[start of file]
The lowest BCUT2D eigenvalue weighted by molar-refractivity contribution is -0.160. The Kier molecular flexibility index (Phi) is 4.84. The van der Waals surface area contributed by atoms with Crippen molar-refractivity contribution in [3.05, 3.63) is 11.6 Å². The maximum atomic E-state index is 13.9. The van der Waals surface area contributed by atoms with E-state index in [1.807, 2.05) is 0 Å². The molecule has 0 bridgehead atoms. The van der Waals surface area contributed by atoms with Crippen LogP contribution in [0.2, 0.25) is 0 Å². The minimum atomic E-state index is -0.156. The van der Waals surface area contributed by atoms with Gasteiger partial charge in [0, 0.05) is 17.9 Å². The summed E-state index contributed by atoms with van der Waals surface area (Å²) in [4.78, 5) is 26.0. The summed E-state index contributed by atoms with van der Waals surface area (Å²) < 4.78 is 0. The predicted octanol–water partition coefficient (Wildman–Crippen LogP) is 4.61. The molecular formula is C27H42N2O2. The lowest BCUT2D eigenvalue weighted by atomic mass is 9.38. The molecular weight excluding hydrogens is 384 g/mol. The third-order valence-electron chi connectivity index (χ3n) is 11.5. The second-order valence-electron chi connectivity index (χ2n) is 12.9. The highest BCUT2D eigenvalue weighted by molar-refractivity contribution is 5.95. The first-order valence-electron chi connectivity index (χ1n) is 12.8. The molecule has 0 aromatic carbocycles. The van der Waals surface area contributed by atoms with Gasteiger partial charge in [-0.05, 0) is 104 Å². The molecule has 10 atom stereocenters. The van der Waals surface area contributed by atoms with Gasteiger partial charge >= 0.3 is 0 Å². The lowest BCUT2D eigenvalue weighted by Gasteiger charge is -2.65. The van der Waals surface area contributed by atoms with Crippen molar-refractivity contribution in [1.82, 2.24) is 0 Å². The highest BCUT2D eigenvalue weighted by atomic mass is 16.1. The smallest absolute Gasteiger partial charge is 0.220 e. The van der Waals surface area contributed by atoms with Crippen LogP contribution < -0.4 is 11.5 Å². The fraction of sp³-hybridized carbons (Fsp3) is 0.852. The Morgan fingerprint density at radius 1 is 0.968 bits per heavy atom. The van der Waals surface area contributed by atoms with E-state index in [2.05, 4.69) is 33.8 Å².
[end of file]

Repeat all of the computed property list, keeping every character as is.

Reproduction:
The lowest BCUT2D eigenvalue weighted by molar-refractivity contribution is -0.160. The Kier molecular flexibility index (Phi) is 4.84. The van der Waals surface area contributed by atoms with Crippen molar-refractivity contribution in [3.05, 3.63) is 11.6 Å². The maximum atomic E-state index is 13.9. The van der Waals surface area contributed by atoms with E-state index in [1.807, 2.05) is 0 Å². The molecule has 0 bridgehead atoms. The van der Waals surface area contributed by atoms with Crippen LogP contribution in [0.2, 0.25) is 0 Å². The minimum atomic E-state index is -0.156. The van der Waals surface area contributed by atoms with Gasteiger partial charge in [0, 0.05) is 17.9 Å². The summed E-state index contributed by atoms with van der Waals surface area (Å²) in [4.78, 5) is 26.0. The summed E-state index contributed by atoms with van der Waals surface area (Å²) < 4.78 is 0. The predicted octanol–water partition coefficient (Wildman–Crippen LogP) is 4.61. The molecular formula is C27H42N2O2. The lowest BCUT2D eigenvalue weighted by atomic mass is 9.38. The molecular weight excluding hydrogens is 384 g/mol. The third-order valence-electron chi connectivity index (χ3n) is 11.5. The second-order valence-electron chi connectivity index (χ2n) is 12.9. The highest BCUT2D eigenvalue weighted by molar-refractivity contribution is 5.95. The first-order valence-electron chi connectivity index (χ1n) is 12.8. The molecule has 0 aromatic carbocycles. The van der Waals surface area contributed by atoms with Gasteiger partial charge in [-0.05, 0) is 104 Å². The molecule has 10 atom stereocenters. The van der Waals surface area contributed by atoms with Gasteiger partial charge >= 0.3 is 0 Å². The lowest BCUT2D eigenvalue weighted by Gasteiger charge is -2.65. The van der Waals surface area contributed by atoms with Crippen molar-refractivity contribution in [1.82, 2.24) is 0 Å². The highest BCUT2D eigenvalue weighted by atomic mass is 16.1. The smallest absolute Gasteiger partial charge is 0.220 e. The van der Waals surface area contributed by atoms with Crippen LogP contribution < -0.4 is 11.5 Å². The fraction of sp³-hybridized carbons (Fsp3) is 0.852. The Morgan fingerprint density at radius 1 is 0.968 bits per heavy atom. The van der Waals surface area contributed by atoms with E-state index in [2.05, 4.69) is 33.8 Å².